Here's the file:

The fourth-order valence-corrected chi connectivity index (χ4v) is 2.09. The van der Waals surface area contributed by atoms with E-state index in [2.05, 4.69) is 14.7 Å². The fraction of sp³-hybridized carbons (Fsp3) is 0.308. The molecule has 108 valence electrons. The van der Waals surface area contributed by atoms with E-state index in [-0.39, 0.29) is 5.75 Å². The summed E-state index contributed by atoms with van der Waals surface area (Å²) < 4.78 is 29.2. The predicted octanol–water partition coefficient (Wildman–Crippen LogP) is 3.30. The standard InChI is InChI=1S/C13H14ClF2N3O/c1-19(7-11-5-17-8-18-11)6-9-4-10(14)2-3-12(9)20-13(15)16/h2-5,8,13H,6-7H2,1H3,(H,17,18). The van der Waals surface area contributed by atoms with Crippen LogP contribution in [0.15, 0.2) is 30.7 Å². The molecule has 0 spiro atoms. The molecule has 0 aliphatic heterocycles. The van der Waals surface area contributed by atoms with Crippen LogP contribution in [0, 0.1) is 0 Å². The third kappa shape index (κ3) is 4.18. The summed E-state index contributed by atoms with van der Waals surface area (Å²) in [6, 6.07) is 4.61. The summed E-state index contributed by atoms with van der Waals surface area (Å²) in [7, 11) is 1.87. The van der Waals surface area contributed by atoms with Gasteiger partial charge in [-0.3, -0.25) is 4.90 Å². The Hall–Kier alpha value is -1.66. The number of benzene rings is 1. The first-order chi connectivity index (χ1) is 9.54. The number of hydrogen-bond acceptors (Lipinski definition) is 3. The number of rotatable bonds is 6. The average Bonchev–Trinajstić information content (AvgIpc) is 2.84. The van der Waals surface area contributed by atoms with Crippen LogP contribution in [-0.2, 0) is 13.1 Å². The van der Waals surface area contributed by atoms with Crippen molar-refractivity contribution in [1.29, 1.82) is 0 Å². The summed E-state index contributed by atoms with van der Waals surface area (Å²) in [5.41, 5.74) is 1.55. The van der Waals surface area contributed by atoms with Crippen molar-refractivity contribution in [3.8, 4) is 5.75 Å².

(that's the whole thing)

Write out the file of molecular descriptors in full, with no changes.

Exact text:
The fourth-order valence-corrected chi connectivity index (χ4v) is 2.09. The van der Waals surface area contributed by atoms with E-state index in [2.05, 4.69) is 14.7 Å². The fraction of sp³-hybridized carbons (Fsp3) is 0.308. The molecule has 108 valence electrons. The van der Waals surface area contributed by atoms with E-state index in [-0.39, 0.29) is 5.75 Å². The summed E-state index contributed by atoms with van der Waals surface area (Å²) < 4.78 is 29.2. The predicted octanol–water partition coefficient (Wildman–Crippen LogP) is 3.30. The standard InChI is InChI=1S/C13H14ClF2N3O/c1-19(7-11-5-17-8-18-11)6-9-4-10(14)2-3-12(9)20-13(15)16/h2-5,8,13H,6-7H2,1H3,(H,17,18). The van der Waals surface area contributed by atoms with Crippen LogP contribution in [0.15, 0.2) is 30.7 Å². The molecule has 0 spiro atoms. The molecule has 0 aliphatic heterocycles. The van der Waals surface area contributed by atoms with Crippen LogP contribution in [0, 0.1) is 0 Å². The third kappa shape index (κ3) is 4.18. The summed E-state index contributed by atoms with van der Waals surface area (Å²) in [6, 6.07) is 4.61. The summed E-state index contributed by atoms with van der Waals surface area (Å²) in [7, 11) is 1.87. The van der Waals surface area contributed by atoms with Gasteiger partial charge in [-0.3, -0.25) is 4.90 Å². The Hall–Kier alpha value is -1.66. The number of benzene rings is 1. The first-order chi connectivity index (χ1) is 9.54. The number of hydrogen-bond acceptors (Lipinski definition) is 3. The number of rotatable bonds is 6. The average Bonchev–Trinajstić information content (AvgIpc) is 2.84. The van der Waals surface area contributed by atoms with Crippen LogP contribution in [-0.2, 0) is 13.1 Å². The van der Waals surface area contributed by atoms with Crippen molar-refractivity contribution in [1.29, 1.82) is 0 Å². The summed E-state index contributed by atoms with van der Waals surface area (Å²) in [5.41, 5.74) is 1.55. The van der Waals surface area contributed by atoms with Crippen molar-refractivity contribution in [3.8, 4) is 5.75 Å².